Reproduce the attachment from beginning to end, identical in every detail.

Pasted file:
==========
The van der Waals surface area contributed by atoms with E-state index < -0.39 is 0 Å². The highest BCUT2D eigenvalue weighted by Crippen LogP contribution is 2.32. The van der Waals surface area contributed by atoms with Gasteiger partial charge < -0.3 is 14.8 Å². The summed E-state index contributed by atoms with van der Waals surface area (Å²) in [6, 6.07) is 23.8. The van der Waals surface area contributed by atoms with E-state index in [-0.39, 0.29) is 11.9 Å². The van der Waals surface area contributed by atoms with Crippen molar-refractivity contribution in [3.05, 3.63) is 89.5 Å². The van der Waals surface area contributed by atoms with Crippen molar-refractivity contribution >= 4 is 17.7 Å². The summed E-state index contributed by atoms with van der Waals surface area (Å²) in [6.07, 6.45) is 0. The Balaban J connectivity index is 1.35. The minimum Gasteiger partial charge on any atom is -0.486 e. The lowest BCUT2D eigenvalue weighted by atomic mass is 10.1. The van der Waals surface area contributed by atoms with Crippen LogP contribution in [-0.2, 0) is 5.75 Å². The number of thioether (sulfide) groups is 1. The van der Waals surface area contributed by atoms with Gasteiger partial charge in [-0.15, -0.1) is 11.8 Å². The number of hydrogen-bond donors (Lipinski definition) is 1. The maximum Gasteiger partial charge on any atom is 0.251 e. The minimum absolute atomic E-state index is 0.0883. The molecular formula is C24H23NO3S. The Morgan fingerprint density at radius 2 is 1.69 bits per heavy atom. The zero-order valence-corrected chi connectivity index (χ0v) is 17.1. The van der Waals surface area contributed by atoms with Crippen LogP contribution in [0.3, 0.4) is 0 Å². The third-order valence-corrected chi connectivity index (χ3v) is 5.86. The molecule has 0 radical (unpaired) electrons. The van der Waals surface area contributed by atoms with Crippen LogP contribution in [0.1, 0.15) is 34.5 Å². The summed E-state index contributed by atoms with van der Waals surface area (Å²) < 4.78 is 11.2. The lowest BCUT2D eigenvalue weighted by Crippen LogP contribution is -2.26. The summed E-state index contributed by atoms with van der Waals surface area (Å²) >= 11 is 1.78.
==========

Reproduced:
The van der Waals surface area contributed by atoms with E-state index < -0.39 is 0 Å². The highest BCUT2D eigenvalue weighted by Crippen LogP contribution is 2.32. The van der Waals surface area contributed by atoms with Gasteiger partial charge < -0.3 is 14.8 Å². The summed E-state index contributed by atoms with van der Waals surface area (Å²) in [6, 6.07) is 23.8. The van der Waals surface area contributed by atoms with E-state index in [-0.39, 0.29) is 11.9 Å². The van der Waals surface area contributed by atoms with Crippen molar-refractivity contribution in [3.05, 3.63) is 89.5 Å². The van der Waals surface area contributed by atoms with Crippen molar-refractivity contribution >= 4 is 17.7 Å². The summed E-state index contributed by atoms with van der Waals surface area (Å²) in [6.07, 6.45) is 0. The Balaban J connectivity index is 1.35. The minimum Gasteiger partial charge on any atom is -0.486 e. The lowest BCUT2D eigenvalue weighted by atomic mass is 10.1. The van der Waals surface area contributed by atoms with Crippen LogP contribution in [-0.2, 0) is 5.75 Å². The number of thioether (sulfide) groups is 1. The van der Waals surface area contributed by atoms with Gasteiger partial charge in [-0.15, -0.1) is 11.8 Å². The number of hydrogen-bond donors (Lipinski definition) is 1. The maximum Gasteiger partial charge on any atom is 0.251 e. The minimum absolute atomic E-state index is 0.0883. The molecular formula is C24H23NO3S. The Morgan fingerprint density at radius 2 is 1.69 bits per heavy atom. The zero-order valence-corrected chi connectivity index (χ0v) is 17.1. The van der Waals surface area contributed by atoms with Crippen LogP contribution in [0.3, 0.4) is 0 Å². The third-order valence-corrected chi connectivity index (χ3v) is 5.86. The molecule has 0 radical (unpaired) electrons. The van der Waals surface area contributed by atoms with Crippen LogP contribution in [0.1, 0.15) is 34.5 Å². The summed E-state index contributed by atoms with van der Waals surface area (Å²) < 4.78 is 11.2. The lowest BCUT2D eigenvalue weighted by Crippen LogP contribution is -2.26. The summed E-state index contributed by atoms with van der Waals surface area (Å²) >= 11 is 1.78.